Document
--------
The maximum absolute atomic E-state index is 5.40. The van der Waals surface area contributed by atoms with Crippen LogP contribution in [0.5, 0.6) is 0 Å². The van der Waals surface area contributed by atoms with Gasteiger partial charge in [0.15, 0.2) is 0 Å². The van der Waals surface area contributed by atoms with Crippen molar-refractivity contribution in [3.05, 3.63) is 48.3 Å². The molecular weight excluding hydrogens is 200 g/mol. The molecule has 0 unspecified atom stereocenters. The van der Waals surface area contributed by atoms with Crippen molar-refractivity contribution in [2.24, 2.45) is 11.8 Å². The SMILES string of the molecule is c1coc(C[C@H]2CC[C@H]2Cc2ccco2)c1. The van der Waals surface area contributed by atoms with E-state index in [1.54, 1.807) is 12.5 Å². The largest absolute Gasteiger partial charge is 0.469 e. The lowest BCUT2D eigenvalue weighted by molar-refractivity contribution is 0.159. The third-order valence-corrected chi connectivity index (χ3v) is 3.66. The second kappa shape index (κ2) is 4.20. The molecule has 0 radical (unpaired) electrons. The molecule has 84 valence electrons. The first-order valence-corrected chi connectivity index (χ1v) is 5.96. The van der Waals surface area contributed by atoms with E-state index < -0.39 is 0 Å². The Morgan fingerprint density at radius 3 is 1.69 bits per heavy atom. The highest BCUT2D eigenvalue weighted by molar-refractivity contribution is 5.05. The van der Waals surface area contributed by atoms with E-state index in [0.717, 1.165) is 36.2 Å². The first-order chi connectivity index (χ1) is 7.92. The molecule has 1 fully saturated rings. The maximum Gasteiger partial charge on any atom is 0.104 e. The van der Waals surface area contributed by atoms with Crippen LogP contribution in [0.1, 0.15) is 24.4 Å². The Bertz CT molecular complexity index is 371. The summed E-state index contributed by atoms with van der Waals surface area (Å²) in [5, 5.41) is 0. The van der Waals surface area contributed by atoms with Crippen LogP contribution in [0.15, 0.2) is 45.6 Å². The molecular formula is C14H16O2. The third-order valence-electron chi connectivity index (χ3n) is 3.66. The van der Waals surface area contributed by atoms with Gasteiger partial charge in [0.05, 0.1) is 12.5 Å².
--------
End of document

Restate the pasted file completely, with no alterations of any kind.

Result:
The maximum absolute atomic E-state index is 5.40. The van der Waals surface area contributed by atoms with Crippen LogP contribution in [0.5, 0.6) is 0 Å². The van der Waals surface area contributed by atoms with Gasteiger partial charge in [0.15, 0.2) is 0 Å². The van der Waals surface area contributed by atoms with Crippen molar-refractivity contribution in [3.05, 3.63) is 48.3 Å². The molecular weight excluding hydrogens is 200 g/mol. The molecule has 0 unspecified atom stereocenters. The van der Waals surface area contributed by atoms with Crippen molar-refractivity contribution in [2.24, 2.45) is 11.8 Å². The SMILES string of the molecule is c1coc(C[C@H]2CC[C@H]2Cc2ccco2)c1. The van der Waals surface area contributed by atoms with E-state index in [1.54, 1.807) is 12.5 Å². The largest absolute Gasteiger partial charge is 0.469 e. The lowest BCUT2D eigenvalue weighted by molar-refractivity contribution is 0.159. The third-order valence-corrected chi connectivity index (χ3v) is 3.66. The second kappa shape index (κ2) is 4.20. The molecule has 0 radical (unpaired) electrons. The molecule has 84 valence electrons. The first-order valence-corrected chi connectivity index (χ1v) is 5.96. The van der Waals surface area contributed by atoms with E-state index < -0.39 is 0 Å². The Morgan fingerprint density at radius 3 is 1.69 bits per heavy atom. The highest BCUT2D eigenvalue weighted by molar-refractivity contribution is 5.05. The van der Waals surface area contributed by atoms with E-state index in [0.717, 1.165) is 36.2 Å². The first-order chi connectivity index (χ1) is 7.92. The molecule has 1 fully saturated rings. The maximum Gasteiger partial charge on any atom is 0.104 e. The van der Waals surface area contributed by atoms with Crippen LogP contribution in [0.1, 0.15) is 24.4 Å². The Bertz CT molecular complexity index is 371. The summed E-state index contributed by atoms with van der Waals surface area (Å²) in [5, 5.41) is 0. The van der Waals surface area contributed by atoms with Crippen LogP contribution in [0.15, 0.2) is 45.6 Å². The molecular formula is C14H16O2. The third-order valence-electron chi connectivity index (χ3n) is 3.66. The van der Waals surface area contributed by atoms with Gasteiger partial charge in [0.05, 0.1) is 12.5 Å².